"The newspaper then follows us to the dinner table, where our pre-teen son and teenage daughter join us. Our remarks about what we're reading, along with the kids' natural curiosity, often lead to family discussions on local items like the local humane society pets awaiting adoption, road construction projects, house fires (how they started, and how everyone got out safely), drunken driving accidents (and the consequences), the school honor roll, and local politics, to more national or even global events. The kids often wish to read the article themselves, sharing their thoughts and asking us to explain the things they don't understand. We very often use these discussions as a way to casually teach our kids the life lessons we want them to learn, not the least of which is the importance of reading and staying current. Later, as the kids are settling in to do their homework, my husband and I settle in to work the Sudoku and crossword.
"You can imagine how much we missed our little daily rag when it went away. Today, for the first time since that day, I purchased an Indy Star as I left work, thinking that I would try to pick through it to find local stories for our family to discuss at dinner. I walked in the house, excited to once again have a newspaper, even a stand-in, when I saw the words "We're back" jump out at me from the stack of mail. The Indy Star got left on the counter and The Times followed us to the table, where we pored over every page and reinstated our nightly ritual. We now know about the Clothe-a-Child charity (and understand the importance of charity work), are planning to attend the upcoming holiday events at Forest Park, are acquainted with Westfield's two new principals (as well as the dedicated but crazy one on the roof), and understand what has happened to bring our newspaper back.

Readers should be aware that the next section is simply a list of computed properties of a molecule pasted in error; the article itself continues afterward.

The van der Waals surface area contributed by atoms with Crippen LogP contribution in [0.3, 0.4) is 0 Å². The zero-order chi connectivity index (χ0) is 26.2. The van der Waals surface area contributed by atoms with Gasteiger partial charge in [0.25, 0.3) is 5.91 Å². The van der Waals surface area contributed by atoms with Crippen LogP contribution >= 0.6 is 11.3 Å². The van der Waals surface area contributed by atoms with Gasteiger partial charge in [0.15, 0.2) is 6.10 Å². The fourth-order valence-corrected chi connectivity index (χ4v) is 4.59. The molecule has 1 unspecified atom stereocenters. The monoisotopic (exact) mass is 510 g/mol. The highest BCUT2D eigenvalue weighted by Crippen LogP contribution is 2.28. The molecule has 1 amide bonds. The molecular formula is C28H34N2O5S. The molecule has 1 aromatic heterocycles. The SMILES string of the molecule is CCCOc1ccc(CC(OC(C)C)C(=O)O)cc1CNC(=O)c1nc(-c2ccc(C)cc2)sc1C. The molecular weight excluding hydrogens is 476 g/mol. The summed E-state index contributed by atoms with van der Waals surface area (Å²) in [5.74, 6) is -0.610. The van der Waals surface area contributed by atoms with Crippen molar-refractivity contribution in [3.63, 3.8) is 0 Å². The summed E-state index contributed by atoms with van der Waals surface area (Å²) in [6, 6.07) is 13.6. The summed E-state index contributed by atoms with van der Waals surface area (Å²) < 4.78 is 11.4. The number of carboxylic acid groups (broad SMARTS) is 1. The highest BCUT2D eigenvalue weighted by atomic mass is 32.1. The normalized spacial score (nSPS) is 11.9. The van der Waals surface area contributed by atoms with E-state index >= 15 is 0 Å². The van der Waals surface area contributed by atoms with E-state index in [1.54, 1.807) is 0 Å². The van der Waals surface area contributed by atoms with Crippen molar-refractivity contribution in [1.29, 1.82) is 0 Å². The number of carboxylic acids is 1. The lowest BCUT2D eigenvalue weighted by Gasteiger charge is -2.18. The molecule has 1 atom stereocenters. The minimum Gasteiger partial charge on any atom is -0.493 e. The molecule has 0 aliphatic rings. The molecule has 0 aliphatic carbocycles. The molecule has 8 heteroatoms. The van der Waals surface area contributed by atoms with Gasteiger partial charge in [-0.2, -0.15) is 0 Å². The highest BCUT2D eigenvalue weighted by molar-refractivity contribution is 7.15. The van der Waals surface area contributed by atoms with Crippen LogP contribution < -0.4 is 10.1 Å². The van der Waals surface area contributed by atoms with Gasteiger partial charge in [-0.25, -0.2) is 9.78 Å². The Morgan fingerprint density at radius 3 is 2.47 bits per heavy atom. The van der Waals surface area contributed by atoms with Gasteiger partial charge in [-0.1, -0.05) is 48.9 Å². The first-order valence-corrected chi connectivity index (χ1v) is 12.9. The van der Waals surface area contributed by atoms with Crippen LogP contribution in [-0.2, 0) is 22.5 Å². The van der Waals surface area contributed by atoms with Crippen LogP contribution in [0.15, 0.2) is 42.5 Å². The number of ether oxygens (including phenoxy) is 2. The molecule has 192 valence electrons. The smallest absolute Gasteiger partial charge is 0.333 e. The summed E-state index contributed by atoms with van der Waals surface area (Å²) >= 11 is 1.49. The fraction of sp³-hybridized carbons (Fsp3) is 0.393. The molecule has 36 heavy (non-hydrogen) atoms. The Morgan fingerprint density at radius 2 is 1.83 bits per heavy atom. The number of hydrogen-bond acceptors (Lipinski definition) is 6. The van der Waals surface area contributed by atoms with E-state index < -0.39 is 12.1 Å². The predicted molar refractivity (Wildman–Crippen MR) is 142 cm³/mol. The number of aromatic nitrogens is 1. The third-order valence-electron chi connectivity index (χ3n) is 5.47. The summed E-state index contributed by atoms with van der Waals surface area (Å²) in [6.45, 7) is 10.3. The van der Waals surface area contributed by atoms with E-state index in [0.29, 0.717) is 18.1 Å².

"Thank you for once again being such an enlightening and welcomed guest at our family dinners. 'We're back,' indeed."
From the bottom of my heart, I truly appreciate the great beginning you've given us. We're averaging more than 30 brand-new subscriptions each day and this is a reaction I've never seen in three decades in this business.
We appreciate it and we hope it continues. Like Don Jellison said in his column the other day. Tell all your friends and neighbors to subscribe. Subscribe all you want, we'll print more. Patronize those merchants who currently advertise with us, and like Bill Myers said, let's get the others on board.
We want to be the best community newspaper we can be. With your help, that'll happen. We're in this together.
One last note this week, if I may. You'll see a Halloween safety page in our paper. It'll have the normal Halloween safety tips and such. You'll also see what we call signature ads from merchants on the same page. It's those ads that make that page possible. That, in an of itself, isn't the point though. A lot of newspapers do promotions like this. What makes ours a bit different is what we do with the money. We only charge the merchants $25 for the ad. And we'll donate 20 percent of that to the Hamilton County Sheriff's Department to use with their various youth programs.
It's just another way we can give back.